This Member of the Cherokee Nation is Proud of His Heritage

Justin Bauswell is proud of his Cherokee heritage and grateful for how Walmart has continually supported him and the Native American community. 

 

As a student at Haskell Indian Nations University, he was chosen to participate in mock job interviews with Walmart to build his professional interviewing skills. Later, after becoming a manager at Walmart, he paid it forward by interviewing students in the same program to help develop their skills.

 

Justin is also an American Indian College Fund scholar.  Walmart and the Walmart Foundation have been proud to support and partner with the American Indian College Fund for many years to support investment in American Indian education and the community. He earned his B.S. in Environmental Science and has ambitions to have a role in sustainability at Walmart one day. 

 

November is Native American Heritage Month, a time set aside to recognize the rich culture and important contributions of Native American people. Justin encourages his colleagues to seek out ways to personally experience Native American culture, not just read about it. “To truly learn about Native people and culture, go out and experience it!” Justin said. “Eat fry bread. Attend a local powwow (even digitally). Listen to Native music.”

 

Check out our Q&A with Justin:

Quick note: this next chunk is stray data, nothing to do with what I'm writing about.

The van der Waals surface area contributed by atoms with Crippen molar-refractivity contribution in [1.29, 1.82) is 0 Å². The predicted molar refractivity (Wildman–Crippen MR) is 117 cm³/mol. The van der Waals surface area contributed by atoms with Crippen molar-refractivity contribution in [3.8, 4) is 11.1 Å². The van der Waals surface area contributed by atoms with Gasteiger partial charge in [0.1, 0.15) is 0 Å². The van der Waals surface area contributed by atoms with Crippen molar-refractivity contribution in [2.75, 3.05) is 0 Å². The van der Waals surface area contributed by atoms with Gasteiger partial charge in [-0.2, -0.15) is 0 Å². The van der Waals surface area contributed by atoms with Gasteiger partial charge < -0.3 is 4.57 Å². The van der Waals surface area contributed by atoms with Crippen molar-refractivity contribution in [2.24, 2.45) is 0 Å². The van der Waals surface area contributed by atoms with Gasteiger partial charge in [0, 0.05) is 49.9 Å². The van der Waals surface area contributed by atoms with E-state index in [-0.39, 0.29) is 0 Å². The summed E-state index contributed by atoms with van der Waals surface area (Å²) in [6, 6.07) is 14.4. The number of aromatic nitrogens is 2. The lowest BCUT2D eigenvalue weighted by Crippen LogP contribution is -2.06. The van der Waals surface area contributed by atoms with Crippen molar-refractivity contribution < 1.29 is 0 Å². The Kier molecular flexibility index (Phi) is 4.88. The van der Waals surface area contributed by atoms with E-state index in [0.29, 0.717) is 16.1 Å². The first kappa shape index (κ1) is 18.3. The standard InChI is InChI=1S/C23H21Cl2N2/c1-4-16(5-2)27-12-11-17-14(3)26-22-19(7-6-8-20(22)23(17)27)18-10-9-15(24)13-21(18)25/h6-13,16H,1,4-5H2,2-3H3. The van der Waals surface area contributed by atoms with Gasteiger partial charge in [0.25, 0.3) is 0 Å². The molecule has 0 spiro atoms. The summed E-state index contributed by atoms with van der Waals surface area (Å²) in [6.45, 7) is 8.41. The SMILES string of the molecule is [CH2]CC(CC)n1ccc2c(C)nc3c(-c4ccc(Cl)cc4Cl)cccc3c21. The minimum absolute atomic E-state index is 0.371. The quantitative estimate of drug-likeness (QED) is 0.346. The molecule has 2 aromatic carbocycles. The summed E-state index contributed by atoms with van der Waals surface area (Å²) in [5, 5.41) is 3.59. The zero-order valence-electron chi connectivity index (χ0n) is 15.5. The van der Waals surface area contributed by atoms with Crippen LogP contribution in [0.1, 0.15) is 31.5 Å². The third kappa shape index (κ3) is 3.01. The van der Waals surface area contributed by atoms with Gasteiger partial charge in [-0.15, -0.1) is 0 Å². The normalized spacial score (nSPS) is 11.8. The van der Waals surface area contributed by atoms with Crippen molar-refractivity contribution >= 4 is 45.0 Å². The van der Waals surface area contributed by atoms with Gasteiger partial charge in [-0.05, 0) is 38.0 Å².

Tell us about your Walmart journey

I have been with Walmart for a little over five years. I started off as an overnight frozen stocker at Store 484 in Lawrence, Kansas, as I was attending Haskell Indian Nations University working towards my environmental science degree. I then worked as a deli associate and within six months, I was promoted to be a department manager over homelines at Store 5219 in Lawrence, Kansas. Just before I reached my first anniversary, I became an assistant manager at Store 5441 in Topeka, Kansas. I stayed at Store 5441 for four years, and then, I transferred to my new store, Store 2320 in Cottage Grove, Oregon, where I have been promoted to general manager/stocking coach.

As a person of Native American heritage, how did it feel when Walmart publicly supported the change of the Washington Football Team’s name by stopping the sale of merchandise?

I appreciated and supported Walmart's decision to stop the selling of Washington Football Merchandise due to the offensive logo. This is one of many reasons I am thankful to work for Walmart.

What are other ways that Walmart has supported you as an associate and a Native American?

I have felt supported by and am a supporter of Walmart's programs for Native Americans. There are several programs that I have participated in and help with such as the Associates in Critical Need Trust, where associates are able to set up reoccurring donations to various charities, like the American Indian College Fund. As I attended Haskell Indian Nations University and Walmart as an overnight stocker, I was notified of a program that Walmart and Sam's Club was holding at the university called "Haskell Mock Interviews." This event allowed students to participate in a constructive interview that helped students build resumes and help them provide experience for future interviews. I was able to attend this as an interviewee and, a year later, as an interviewer. This was a great training opportunity for me as well as my fellow classmates which helped me with my interviews to become a manager and as a manager.